From 2003 to 2020 the Foundation dished out a total of 1130 grants for food and agriculture, worth nearly $US6 billion of which almost US$5 billion is supposed to service Africa. There was no shift to try and reach groups in Africa directly, no refocusing away from the narrow technological approach, and no moves to embrace a more holistic and inclusive policy agenda.
Of course, the Gates Foundation is about much more than just making grants. The Foundation’s Trust Fund, which manages the Foundation’s endowment, has big investments in food and agribusiness companies, buys up farmland, and has equity investments in many financial companies around the world.7 These, and other activities of Gates in the area of food and agriculture, are illustrated in the infographic that accompanies this report.8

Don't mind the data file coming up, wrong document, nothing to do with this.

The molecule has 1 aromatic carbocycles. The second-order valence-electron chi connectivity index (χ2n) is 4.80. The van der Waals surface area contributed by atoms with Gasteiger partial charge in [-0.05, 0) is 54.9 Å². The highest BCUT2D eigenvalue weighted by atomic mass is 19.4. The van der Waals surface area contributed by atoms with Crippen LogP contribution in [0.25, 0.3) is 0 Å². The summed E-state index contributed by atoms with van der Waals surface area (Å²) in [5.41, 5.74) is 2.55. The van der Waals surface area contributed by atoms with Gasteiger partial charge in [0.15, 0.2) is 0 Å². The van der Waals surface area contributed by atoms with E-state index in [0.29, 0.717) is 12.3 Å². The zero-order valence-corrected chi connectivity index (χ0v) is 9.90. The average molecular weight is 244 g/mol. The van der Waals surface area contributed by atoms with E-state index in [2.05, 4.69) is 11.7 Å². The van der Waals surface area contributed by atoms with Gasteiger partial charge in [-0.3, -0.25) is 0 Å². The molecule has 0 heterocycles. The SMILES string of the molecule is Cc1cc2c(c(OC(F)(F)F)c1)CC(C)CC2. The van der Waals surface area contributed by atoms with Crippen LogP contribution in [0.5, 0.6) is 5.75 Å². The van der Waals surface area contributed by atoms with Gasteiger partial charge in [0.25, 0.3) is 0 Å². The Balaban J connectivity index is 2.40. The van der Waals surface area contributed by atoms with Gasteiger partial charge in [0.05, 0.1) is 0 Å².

The Gates Foundation has given AGRA a whopping US$638 million since 2006, covering almost two thirds of its overall budget. But AGRA’s results are underwhelming to say the least. In the countries where AGRA is active, yields of staple crops increased only 18% over the past 12 years- far short of AGRA’s goal of doubling yields. Meanwhile, undernourishment (as measured by the FAO) increased by 30% in those countries.10naturalblaze “Bad for African Farmers, Bad for the Planet”: How the Gates Foundation Is Driving the Food System in the Wrong Direction